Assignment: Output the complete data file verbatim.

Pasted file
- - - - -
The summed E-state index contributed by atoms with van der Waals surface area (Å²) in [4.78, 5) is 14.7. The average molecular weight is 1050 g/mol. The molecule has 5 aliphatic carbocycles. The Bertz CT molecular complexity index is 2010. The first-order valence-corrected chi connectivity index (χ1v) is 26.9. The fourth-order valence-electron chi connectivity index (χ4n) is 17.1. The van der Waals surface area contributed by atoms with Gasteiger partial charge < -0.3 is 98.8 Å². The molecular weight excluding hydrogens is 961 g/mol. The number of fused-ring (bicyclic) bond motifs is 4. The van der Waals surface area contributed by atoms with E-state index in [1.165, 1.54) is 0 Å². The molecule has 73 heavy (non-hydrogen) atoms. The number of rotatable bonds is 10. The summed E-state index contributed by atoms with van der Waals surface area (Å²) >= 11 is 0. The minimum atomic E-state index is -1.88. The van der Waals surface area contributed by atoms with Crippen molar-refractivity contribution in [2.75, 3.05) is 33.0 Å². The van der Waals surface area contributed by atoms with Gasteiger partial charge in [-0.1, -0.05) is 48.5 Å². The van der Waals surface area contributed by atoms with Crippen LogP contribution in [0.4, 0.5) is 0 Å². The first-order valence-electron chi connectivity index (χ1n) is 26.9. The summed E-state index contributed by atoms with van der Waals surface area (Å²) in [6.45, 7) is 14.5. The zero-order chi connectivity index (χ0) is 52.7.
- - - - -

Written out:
The summed E-state index contributed by atoms with van der Waals surface area (Å²) in [4.78, 5) is 14.7. The average molecular weight is 1050 g/mol. The molecule has 5 aliphatic carbocycles. The Bertz CT molecular complexity index is 2010. The first-order valence-corrected chi connectivity index (χ1v) is 26.9. The fourth-order valence-electron chi connectivity index (χ4n) is 17.1. The van der Waals surface area contributed by atoms with Gasteiger partial charge < -0.3 is 98.8 Å². The molecular weight excluding hydrogens is 961 g/mol. The number of fused-ring (bicyclic) bond motifs is 4. The van der Waals surface area contributed by atoms with E-state index in [1.165, 1.54) is 0 Å². The molecule has 73 heavy (non-hydrogen) atoms. The number of rotatable bonds is 10. The summed E-state index contributed by atoms with van der Waals surface area (Å²) >= 11 is 0. The minimum atomic E-state index is -1.88. The van der Waals surface area contributed by atoms with Crippen molar-refractivity contribution in [2.75, 3.05) is 33.0 Å². The van der Waals surface area contributed by atoms with Gasteiger partial charge in [-0.1, -0.05) is 48.5 Å². The van der Waals surface area contributed by atoms with Crippen LogP contribution in [0.4, 0.5) is 0 Å². The first-order valence-electron chi connectivity index (χ1n) is 26.9. The summed E-state index contributed by atoms with van der Waals surface area (Å²) in [6.45, 7) is 14.5. The zero-order chi connectivity index (χ0) is 52.7.